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The Link Between Smoking and PAD

The link between smoking and pad

If you smoke, you’ve probably heard about all of the health risks associated with the habit. But did you know that smoking can cause peripheral artery disease (PAD), which may lead to vascular amputation?

PAD starts when arteries are narrowed due to the accumulation of plaque, and decrease or prevent blood flow to your legs. Cigarette smoking is a cause of PAD, in addition to lack of exercise, diabetes, high cholesterol, high blood pressure, and blood vessel inflammation.

Linking Smoking and PAD

The chemicals in tobacco affect your blood cells and how your heart and blood vessels function. This can increase your risk of developing atherosclerosis, a condition in which plaque builds up in the arteries. Over time, plaque can harden and cause your arteries to narrow, limiting the flow of oxygen-rich blood to your organs and other parts of your body. i

There is a very strong correlation between smoking and PAD; approximately 90 percent of patients with PAD have a history of smoking. ii In fact, smoking even half a pack of cigarettes a day may increase your risk of having PAD by up to 50 percent. iii

Any amount of smoking, even occasionally, damages the heart and blood vessels. Secondhand smoke also can hurt the heart and blood vessels, greatly increasing the risk of heart attack and death in adults. ii

Why You Should Quit Smoking

Smoking Cessation Peripheral Artery Disease Image

Smoking increases the risk of PAD by up to six times and makes the symptoms worse. iv

By quitting smoking, PAD patients can increase their chances of long-term survival. In fact, one study found that 82 percent of former smokers were still alive after 10 years, compared with only 46 percent of patients who continued smoking. ii

Regardless of how much or how long you’ve smoked, quitting has a variety of benefits, including reducing your risk of developing heart disease, having a stroke,  and lowering your risk of atherosclerosis, blood clots and PAD. i

Risk Factors for PAD

It’s estimated that 8.5 million Americans have PAD. iv

PAD risk factors include: iv

  • Smoking
  • High blood pressure
  • Atherosclerosis
  • Diabetes
  • High cholesterol
  • Over the age of 60

While PAD can occur equally in men and women, African Americans, Hispanics and Native Americans are at greater risk. iv, v

Symptoms of PAD

The most common symptom of PAD is claudication, defined as pain, aching or cramping in the buttock, hip, thigh or calf while walking, with pain subsiding with rest. However, up to 40 percent of PAD patients experience no leg pain and it often goes misdiagnosed. iv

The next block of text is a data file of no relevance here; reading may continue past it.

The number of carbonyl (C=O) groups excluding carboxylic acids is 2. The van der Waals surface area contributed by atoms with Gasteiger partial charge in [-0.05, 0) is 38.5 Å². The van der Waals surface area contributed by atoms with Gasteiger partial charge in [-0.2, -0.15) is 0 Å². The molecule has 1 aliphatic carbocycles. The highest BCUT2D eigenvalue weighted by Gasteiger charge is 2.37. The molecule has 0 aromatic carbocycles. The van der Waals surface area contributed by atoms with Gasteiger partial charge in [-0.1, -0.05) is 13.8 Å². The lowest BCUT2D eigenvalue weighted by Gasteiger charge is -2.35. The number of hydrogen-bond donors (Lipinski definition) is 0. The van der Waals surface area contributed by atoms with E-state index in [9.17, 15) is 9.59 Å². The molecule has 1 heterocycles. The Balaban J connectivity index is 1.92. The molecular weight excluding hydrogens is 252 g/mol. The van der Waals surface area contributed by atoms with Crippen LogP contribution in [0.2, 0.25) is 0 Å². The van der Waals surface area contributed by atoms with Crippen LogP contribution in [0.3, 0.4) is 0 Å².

Your leg may show signs of PAD, including: iv

  • Muscle atrophy
  • Hair loss
  • Smooth, shiny skin
  • Skin that is cool to the touch, especially if accompanied by pain while walking
  • Decreased or no pulse in the feet
  • Ulcers or sores on the legs or feet that aren’t healing
  • Cold or numb toes

PAD and Vascular Amputation

For patients with PAD and other forms of atherosclerosis, plaque formations can grow in the artery and significantly reduce the flow of blood. When a plaque blockage hardens or becomes brittle, it may rupture, causing a blood clot to form. A clot may completely block the artery, which is particularly worrisome if the blockage occurs in the arteries in the legs. vi In fact, total loss of circulation to the legs or feet can cause gangrene, which may require amputation. vi

About five percent of patients with intermittent leg pain who don’t seek treatment require lower-extremity amputation. In extreme cases, critical limb ischemia (CLI) occurs, requiring amputation for 20 percent of patients. vii In other words, it’s critically important to seek treatment for PAD if you suspect that you have the condition.

Want to find out now if you may be at risk for PAD? Take the Online PAD Risk Assessment, or call 844-LEG-DOCS (534-3627) to schedule an appointment with a vascular specialist today.

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Sources:
i National Heart, Lung, and Blood Institute. Smoking and your heart. https://www.nhlbi.nih.gov/health-topics/smoking-and-your-heart (accessed April 3, 2018)
ii Lu JT, Creager MA. The relationship of cigarette smoking to peripheral arterial disease. Rev Cardiovasc Med. 2004 Fall;5(4):189-93. Review. PubMed PMID: 15580157. http://medreviews.com/sites/default/files/2016-11/RICM_54_189_0.pdf (accessed April 3, 2018)
iii Vascular Disease Foundation. Life Saving Tips About… Smoking and PAD http://vasculardisease.org/flyers/lifesaving-tips-on-smoking-and-pad-flyer.pdf (accessed April 3, 2018)
iv Centers for Disease Control and Prevention. Peripheral Arterial Disease (PAD) Fact Sheet https://www.cdc.gov/dhdsp/data_statistics/fact_sheets/fs_pad.htm (accessed April 3, 2018)
v http://togetheragainstlimbloss.com/
vi American Heart Association. About Peripheral Artery Disease (PAD) http://www.heart.org/HEARTORG/Conditions/VascularHealth/PeripheralArteryDisease/About-Peripheral-Artery-Disease-PAD_UCM_301301_Article.jsp#.WsPeuJch3IU (accessed April 3, 2018)
vii Swaminathan, A., Vemulapalli, S., Patel, M. R., & Jones, W. S. (2014). Lower extremity amputation in peripheral artery disease: improving patient outcomes. Vascular Health and Risk Management, 10, 417–424. https://www.ncbi.nlm.nih.gov/pmc/articles/PMC4107174/ (accessed April 3, 2018)